Records Show Top Interior Lawyer Sought Ethics Waiver to Work With Former Clients

Records Show Top Interior Lawyer Sought Ethics Waiver to Work With Former Clients

  • August 4, 2021

Documents obtained by watchdog Energy Policy Advocates reveal DOI developed “non-standard language” in order to grant Haaland’s Senior Counselor an unusual ethics waiver

Today, federal watchdog groups Energy Policy Advocates (EPA) and Protect the Public’s Trust (PPT) announced the first batch of publicly released documents obtained via EPA’s Freedom of Information Act (FOIA) litigation with the US Department of the Interior (DOI). The documents pertain to the one-time intended nominee for Deputy Secretary and current Senior Counselor to the Secretary Elizabeth Klein, raising many new questions. Immediately clear is that Klein sought to have the Department grant her an ethics waiver so she could deal with issues before the Department involving her former clients. In pursuit of this waiver, known officially as a “502 authorization,” DOI ethics officials developed what they tellingly described as “non-standard language” that departed from the typical restrictions imposed on appointees facing Senate confirmation. Communications between Interior and the Office of Government Ethics released to the nonprofit group EPA further raise questions about whether it is now Biden Administration policy to change the long-standing interpretation of the 502 ethics regulation in favor of a narrower, appointee-friendly approach.
Given DOI’s refusal to provide public records outside of litigation, the status of the ethics waivers for Klein remains unknown and the subject of two ongoing lawsuits by EPA. However, some engineering of Klein’s initial recusal list appears evident based on the records produced to EPA on Friday, July 23. For instance, three states (NY, MD, MN) that were initially cited by Klein in January as her former clients were later dropped when she sought approval to participate in an April meeting on the Alaska National Wildlife Refuge (ANWR) leasing program. Confusing matters more, even the five clients initially identified by Klein contrasts with her former employer’s website, which indicates 11 states participated in the relevant program.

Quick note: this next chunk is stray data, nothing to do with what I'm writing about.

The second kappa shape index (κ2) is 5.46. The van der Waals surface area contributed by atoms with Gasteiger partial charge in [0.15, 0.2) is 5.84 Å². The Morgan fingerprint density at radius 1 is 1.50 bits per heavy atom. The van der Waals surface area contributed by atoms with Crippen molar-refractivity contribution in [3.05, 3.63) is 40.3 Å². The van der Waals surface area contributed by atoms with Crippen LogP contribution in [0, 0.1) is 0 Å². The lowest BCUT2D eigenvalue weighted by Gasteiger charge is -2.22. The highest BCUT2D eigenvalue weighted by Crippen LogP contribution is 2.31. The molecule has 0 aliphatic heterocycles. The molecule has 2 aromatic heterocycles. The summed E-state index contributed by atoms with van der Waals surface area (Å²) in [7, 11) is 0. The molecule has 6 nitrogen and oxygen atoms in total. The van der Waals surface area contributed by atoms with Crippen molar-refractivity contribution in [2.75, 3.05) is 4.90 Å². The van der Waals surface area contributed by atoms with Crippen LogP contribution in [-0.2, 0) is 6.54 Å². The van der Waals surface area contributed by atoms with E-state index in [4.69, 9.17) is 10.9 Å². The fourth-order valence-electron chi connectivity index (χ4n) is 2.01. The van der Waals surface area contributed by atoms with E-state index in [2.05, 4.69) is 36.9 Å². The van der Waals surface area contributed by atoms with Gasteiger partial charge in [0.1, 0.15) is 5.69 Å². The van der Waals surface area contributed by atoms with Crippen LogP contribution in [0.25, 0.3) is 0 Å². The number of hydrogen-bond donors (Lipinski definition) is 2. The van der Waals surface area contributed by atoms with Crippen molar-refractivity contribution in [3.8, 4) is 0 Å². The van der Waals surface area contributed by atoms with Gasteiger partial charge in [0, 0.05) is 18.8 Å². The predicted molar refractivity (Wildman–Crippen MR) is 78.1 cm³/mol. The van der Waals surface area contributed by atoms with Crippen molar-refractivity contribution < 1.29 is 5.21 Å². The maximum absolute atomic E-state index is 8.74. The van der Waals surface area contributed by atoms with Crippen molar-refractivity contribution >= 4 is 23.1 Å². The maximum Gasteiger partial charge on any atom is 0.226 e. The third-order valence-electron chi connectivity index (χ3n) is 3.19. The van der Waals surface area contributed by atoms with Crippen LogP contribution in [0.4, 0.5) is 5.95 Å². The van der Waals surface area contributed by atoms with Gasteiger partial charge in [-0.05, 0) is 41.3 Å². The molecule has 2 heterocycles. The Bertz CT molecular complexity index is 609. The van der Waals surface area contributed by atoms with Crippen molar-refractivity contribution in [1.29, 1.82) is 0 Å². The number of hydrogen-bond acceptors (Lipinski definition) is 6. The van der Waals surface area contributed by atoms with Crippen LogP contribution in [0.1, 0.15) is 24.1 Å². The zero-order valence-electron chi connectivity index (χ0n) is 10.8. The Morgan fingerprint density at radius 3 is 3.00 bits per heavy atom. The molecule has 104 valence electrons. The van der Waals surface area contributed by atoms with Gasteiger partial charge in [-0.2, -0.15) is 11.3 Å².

The effort put into seeking a “502 authorization” for Klein represents an extraordinary step in light of the last Administration’s practice, when no such ethics waivers were granted or even requested by Interior officials.

“The Biden Administration is touting itself as the most ethical in history, but the Department of the Interior certainly doesn’t appear to have gotten that message,” stated Michael Chamberlain, Director of PPT. “From the beginning of this administration they’ve been acting as if they have something to hide and, with the documents EPA was able to obtain after filing suit, it appears they probably do. This sparks the question of what else is going on that the public should be concerned about?”

“As glad as we are breaking through the stonewall that Interior erected when faced with requests for public records,” EPA Executive Director Robert Schilling said, “the documents released, and Interior’s withholding of attachments to the emails, appear to raise more questions rather than providing any answers. Was Interior looking out for the public, or creating backdoor workarounds for high-level officials faced with ethical issues?”


EPA-acquired records raise several questions:

  1. Was Klein granted 502 authorization(s) for her former clients?
  2. Is the “Becerra approach” that relies on “non-standard language” the Administration’s policy and being used for its most senior political appointees? What other appointees have relied on this “non-standard language”?
  3. Was Klein entirely candid with the DOI and OGE ethics officials about the extent and true nature of her relationship with the nearly one third of states that sued DOI in concert with her former employer? Were these relationships analyzed as being covered relationships?
  4. What party matters involving States has Klein participated in since joining the Department? Has she participated in party matters involving the three states that dropped off her recusal list by April 2021 (New York, Maryland and Minnesota)?
  5. Once Klein’s nomination was pulled in late March, why was her ethics recusal memo not finalized until June 5?